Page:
Reform CON Laws To Increase Hawaii Healthcare Access

by Keli‘i Akina

Who do you think decides whether Maui needs a new cancer center, Kauai needs a new hospice, or the North Shore needs a new drug treatment facility?

Well, you might be surprised to find out it’s not the investors who want to build the facilities nor the doctors or nurses who would provide the services there or even public demand. Instead, it’s state government bureaucrats who call the shots.

Yes, strangely enough, if officials at the Hawaii Health Planning and Development Agency say there is no need for a new healthcare facility or service, then it doesn’t matter who disagrees with them. Healthcare providers cannot build a new hospital, MRI machine, or dialysis center without state government permission.

Why? Because of an obscure series of Hawaii regulations called “certificate of need” or CON laws. CON laws are a relic of a different time when states worried about the potential negative impacts of duplicating healthcare services in an area. But what is “duplication” when it comes to healthcare services?

According to Matthew Mitchell, a guest on a recent episode of my “Hawaii Together” program on ThinkTech Hawaii, duplication “is what economists — and, frankly, what normal people, I think, everywhere — call competition. So [CON laws are] essentially mandating that there not be any sort of competitive provision of healthcare.”That being the case, should we be surprised that some of the biggest supporters of CON laws are existing healthcare providers who want to avoid competition?

Mitchell, who is a senior research fellow at the Knee Center for the Study of Occupational Regulation at West Virginia University, said in some states — including Hawaii — existing providers are even allowed to participate in the CON approval process, to give their opinion on whether a potential competitor is needed or not.

It’s a lot like letting Starbucks vote on whether a different coffee shop can open in the neighborhood.

Mitchell said researchers have examined whether the justifications for CON laws hold up, and the answer is a resounding “no.” Despite the claims of their supporters, CON laws actually make healthcare more expensive and less accessible. Mitchell said more than 400 tests have assessed how CON laws affect access, cost and quality of care, “and it’s really extraordinary in terms of how overwhelming the evidence is” that CON laws reduce healthcare access and quality.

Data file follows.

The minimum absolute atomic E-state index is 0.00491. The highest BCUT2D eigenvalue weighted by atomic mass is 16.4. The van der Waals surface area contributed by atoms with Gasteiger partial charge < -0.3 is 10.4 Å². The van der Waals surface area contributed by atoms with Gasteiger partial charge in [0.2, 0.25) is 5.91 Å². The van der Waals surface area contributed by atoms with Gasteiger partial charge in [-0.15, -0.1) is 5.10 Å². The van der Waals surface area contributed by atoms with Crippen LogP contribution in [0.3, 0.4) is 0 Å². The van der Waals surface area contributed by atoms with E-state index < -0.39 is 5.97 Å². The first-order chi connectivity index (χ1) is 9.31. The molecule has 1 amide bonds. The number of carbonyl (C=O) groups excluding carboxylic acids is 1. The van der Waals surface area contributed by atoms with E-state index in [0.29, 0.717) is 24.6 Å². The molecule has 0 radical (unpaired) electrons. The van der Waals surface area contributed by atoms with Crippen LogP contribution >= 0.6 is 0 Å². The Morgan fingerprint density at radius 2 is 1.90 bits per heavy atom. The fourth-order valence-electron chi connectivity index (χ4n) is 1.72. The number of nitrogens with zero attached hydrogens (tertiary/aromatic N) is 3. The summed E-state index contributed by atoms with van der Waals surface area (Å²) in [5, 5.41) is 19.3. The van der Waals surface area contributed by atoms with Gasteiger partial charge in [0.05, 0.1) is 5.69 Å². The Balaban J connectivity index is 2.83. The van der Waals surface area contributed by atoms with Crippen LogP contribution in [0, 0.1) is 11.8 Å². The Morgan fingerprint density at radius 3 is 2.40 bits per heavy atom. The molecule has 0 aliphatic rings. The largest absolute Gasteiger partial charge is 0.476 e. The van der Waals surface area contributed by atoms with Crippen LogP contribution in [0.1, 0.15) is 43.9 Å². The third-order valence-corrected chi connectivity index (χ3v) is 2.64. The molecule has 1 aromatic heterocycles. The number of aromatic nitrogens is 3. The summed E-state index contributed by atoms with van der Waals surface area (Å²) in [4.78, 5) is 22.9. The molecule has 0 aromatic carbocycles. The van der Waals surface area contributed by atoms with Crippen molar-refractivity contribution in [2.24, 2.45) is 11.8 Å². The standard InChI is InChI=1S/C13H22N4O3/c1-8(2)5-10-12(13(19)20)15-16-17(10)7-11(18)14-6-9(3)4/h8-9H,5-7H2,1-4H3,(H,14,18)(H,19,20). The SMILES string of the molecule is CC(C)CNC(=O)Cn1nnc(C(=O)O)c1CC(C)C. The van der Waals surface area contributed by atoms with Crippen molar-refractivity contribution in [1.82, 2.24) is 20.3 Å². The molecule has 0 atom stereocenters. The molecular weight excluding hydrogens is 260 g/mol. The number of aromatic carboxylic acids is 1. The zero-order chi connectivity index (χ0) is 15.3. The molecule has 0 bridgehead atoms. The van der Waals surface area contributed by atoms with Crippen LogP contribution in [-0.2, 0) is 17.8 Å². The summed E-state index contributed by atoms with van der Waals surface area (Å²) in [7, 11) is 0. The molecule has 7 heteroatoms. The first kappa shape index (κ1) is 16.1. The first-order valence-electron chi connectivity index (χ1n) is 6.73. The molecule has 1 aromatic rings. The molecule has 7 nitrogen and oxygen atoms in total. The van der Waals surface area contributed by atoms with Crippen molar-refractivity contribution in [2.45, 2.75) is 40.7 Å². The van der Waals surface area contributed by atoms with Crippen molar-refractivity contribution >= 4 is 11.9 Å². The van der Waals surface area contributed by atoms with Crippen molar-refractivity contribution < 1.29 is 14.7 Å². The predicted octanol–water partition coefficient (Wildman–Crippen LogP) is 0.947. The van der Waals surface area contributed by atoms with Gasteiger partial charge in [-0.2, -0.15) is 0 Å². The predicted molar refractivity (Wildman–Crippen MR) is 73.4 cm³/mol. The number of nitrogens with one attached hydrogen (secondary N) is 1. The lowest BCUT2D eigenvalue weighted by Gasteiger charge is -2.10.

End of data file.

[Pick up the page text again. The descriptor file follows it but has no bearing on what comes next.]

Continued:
In recent years, many states have been reforming or repealing their CON laws in response to these findings. But not Hawaii. In fact, our state requires certificates of need for more healthcare services than any other — even for burn units.

“Whenever I see that one, I scratch my head because one of the original rationales for a CON is to discourage providers from offering care that’s not needed,” said Mitchell. “I don’t think there’s any evidence, anywhere, that has ever been accumulated to suggest that doctors are offering burn care when burn care is not needed.”

It’s so obvious that leaving it up to the government to decide whether we “need” another burn unit, MRI machine or new hospital only results in delays, added expenses and fewer options for patients.

Other states have successfully reformed their CON laws without any negative effects on patient care. In fact, most of them have seen improvements in healthcare access and quality.

It seems to me that what we really “need” is to reconsider Hawaii’s overly restrictive certificate-of-need laws and let entrepreneurs, investors, doctors and the public in general make their own healthcare investment decisions.

KELI‘I AKINA is president and CEO of the Grassroot Institute of Hawaii

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